As Nuclear Subsidy Bill Goes Down, Top Dems Ratchet Up the Rhetoric

Tom Johnson | January 5, 2018 | Energy & Environment
War of words erupts between Sweeney and Prieto, extends to Gov.-elect Murphy

Senate President Stephen Sweeney
The fallout from the collapse of the nuclear subsidy bill yesterday reignited a long simmering feud between top legislative leaders, while threatening to muddy Gov.-elect Phil Murphy’s clean-energy agenda.

Senate President Steve Sweeney and Assembly Speaker Vincent Prieto traded stinging barbs in separate statements, as prospects for legislation to prop up Public Service Enterprise Group’s nuclear power units faltered and the Secaucus Democrat refused to post the bill in the last days of the lame-duck session.

The unexpected move came after Murphy was enlisted to convince Prieto to hold the bill, a step clean-energy advocates sought because the measure failed to include incentives for renewables and energy efficiency — investments the governor-elect made a priority in his campaign.

Off the rails

That unexpectedly derailed a bill seemingly on the fast track for passage, infuriating the Senate president, who sponsored it. “Disappointed? No, I am downright angry,’’ he said in statement that lashed out at the turn of events as an example of Prieto’s “valueless word.’’

Sweeney, who vowed to press efforts to stabilize nuclear power plants in New Jersey, also took a swipe at Murphy. “If the governor-elect has concerns with the legislation, then it is news to me, because his transition team has had the bill for over a month, and there has been no expression of concern or desired changes,’’ Sweeney said.

Prieto said he never promised to post the bill, only agreed to committee hearings. “That testimony clearly showed there are many concerns from consumers, environmentalists, and businesses about this proposed legislation and its impact on New Jersey taxpayers,’’ he added.

“That’s why this bill and its considerable subsidy was never posted for a vote in the Assembly,” Prieto said.

Applause from opponents

For that, he drew praise from the bill’s opponents. “It’s hard to say no in Trenton,’’ observed Doug O’Malley, director of Environment New Jersey. “The speaker put a brake on a runaway nuclear bailout.’’

Murphy’s spokesman, Dan Bryan, said the governor-elect is committed to building a 100 percent clean-energy economy by 2050, while believing the existing nuclear facilities remain a vital link to the future. “He looks forward to working with all parties in the Legislature to pass a bill that includes nuclear and clean energy components,’’ Bryan said.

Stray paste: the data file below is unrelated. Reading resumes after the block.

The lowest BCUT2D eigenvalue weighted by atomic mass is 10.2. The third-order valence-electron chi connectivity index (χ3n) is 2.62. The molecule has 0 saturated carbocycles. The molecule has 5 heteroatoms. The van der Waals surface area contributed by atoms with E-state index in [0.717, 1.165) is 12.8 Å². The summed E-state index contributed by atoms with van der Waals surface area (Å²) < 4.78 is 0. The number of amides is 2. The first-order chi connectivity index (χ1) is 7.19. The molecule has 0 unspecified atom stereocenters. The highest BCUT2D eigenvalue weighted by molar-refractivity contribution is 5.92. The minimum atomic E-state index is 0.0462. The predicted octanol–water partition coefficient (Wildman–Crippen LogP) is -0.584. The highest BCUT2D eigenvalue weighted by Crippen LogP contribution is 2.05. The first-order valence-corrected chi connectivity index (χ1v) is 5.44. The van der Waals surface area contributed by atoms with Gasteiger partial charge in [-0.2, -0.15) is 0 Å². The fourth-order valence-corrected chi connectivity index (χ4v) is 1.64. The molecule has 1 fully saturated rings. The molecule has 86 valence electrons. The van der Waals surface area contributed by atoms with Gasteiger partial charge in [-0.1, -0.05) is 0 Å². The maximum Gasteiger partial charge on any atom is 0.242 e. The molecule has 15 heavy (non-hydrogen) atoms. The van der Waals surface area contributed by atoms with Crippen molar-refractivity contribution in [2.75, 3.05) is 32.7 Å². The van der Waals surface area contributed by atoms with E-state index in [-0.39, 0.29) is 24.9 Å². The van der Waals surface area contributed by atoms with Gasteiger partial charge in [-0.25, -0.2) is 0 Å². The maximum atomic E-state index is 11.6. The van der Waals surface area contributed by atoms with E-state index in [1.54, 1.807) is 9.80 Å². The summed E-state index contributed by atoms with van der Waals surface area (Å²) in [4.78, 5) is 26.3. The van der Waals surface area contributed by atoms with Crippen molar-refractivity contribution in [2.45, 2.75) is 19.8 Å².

That goal may be more complicated than it seems, according to some.

“The governor will have a true challenge in choosing his energy future,’’ said Steve Goldenberg, an energy lawyer who was among the more vocal opponents of the nuclear subsidy bill, which would have provided up to $300 million a year in ratepayer subsidies to the plants.

New Jersey ratepayers already ante up about a half-billion dollars a year to support the state’s solar programs, and that cost could soar if the state decides to aggressively promote offshore wind — another campaign priority of Murphy’s.

“Consumers are not a bottomless pit,’’ warned Goldenberg. “There’s a breaking point.’’

With the nuclear subsidy bill apparently killed in the lame-duck session, it may emerge quickly in the new session after Murphy’s inauguration on January 16. In a statement, PSEG vowed to continue to press lawmakers and policymakers about the economic threats facing their nuclear plants, which have trouble competing with cheap natural-gas generation.

PSEG’s warning

The company has warned the plants may close without incentives, a prospect that it says would lead to increased air pollution, reduced resiliency, and higher energy bills. “These risks warrant greater attention, as well as action that extends beyond the boundaries of any legislative calendar,’’ said Michael Jennings, a spokesman.

If the bill fails to be revived in the current session, which ends Tuesday morning, it makes figuring out how to divvy up various subsidies for nuclear, offshore wind, other renewables, and energy efficiency all the more daunting.

“It doesn’t make life easier,’’ acknowledged O’Malley. “With an independent analysis, however, the nuclear subsidy may not end up as rich as it once was.’’